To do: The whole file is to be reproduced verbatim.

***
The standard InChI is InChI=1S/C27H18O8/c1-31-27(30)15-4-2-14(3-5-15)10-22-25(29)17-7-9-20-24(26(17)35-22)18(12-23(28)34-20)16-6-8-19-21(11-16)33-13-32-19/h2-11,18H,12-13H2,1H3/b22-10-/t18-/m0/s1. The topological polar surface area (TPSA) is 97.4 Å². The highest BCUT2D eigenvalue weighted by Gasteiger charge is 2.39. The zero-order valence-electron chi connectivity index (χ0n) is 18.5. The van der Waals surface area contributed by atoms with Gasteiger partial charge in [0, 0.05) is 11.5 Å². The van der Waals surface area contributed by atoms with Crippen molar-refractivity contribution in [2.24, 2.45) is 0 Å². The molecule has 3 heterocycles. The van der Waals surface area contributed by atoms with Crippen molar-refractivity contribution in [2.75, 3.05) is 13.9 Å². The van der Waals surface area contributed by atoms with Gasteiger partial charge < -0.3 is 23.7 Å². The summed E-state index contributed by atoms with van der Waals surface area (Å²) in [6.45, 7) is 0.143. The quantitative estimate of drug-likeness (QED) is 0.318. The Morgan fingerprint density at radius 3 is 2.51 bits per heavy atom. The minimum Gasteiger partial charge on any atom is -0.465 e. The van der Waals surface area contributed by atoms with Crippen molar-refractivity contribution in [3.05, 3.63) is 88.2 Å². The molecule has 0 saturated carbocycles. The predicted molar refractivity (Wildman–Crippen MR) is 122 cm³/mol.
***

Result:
The standard InChI is InChI=1S/C27H18O8/c1-31-27(30)15-4-2-14(3-5-15)10-22-25(29)17-7-9-20-24(26(17)35-22)18(12-23(28)34-20)16-6-8-19-21(11-16)33-13-32-19/h2-11,18H,12-13H2,1H3/b22-10-/t18-/m0/s1. The topological polar surface area (TPSA) is 97.4 Å². The highest BCUT2D eigenvalue weighted by Gasteiger charge is 2.39. The zero-order valence-electron chi connectivity index (χ0n) is 18.5. The van der Waals surface area contributed by atoms with Gasteiger partial charge in [0, 0.05) is 11.5 Å². The van der Waals surface area contributed by atoms with Crippen molar-refractivity contribution in [2.24, 2.45) is 0 Å². The molecule has 3 heterocycles. The van der Waals surface area contributed by atoms with Crippen molar-refractivity contribution in [2.75, 3.05) is 13.9 Å². The van der Waals surface area contributed by atoms with Gasteiger partial charge < -0.3 is 23.7 Å². The summed E-state index contributed by atoms with van der Waals surface area (Å²) in [6.45, 7) is 0.143. The quantitative estimate of drug-likeness (QED) is 0.318. The Morgan fingerprint density at radius 3 is 2.51 bits per heavy atom. The minimum Gasteiger partial charge on any atom is -0.465 e. The van der Waals surface area contributed by atoms with Crippen molar-refractivity contribution in [3.05, 3.63) is 88.2 Å². The molecule has 0 saturated carbocycles. The predicted molar refractivity (Wildman–Crippen MR) is 122 cm³/mol.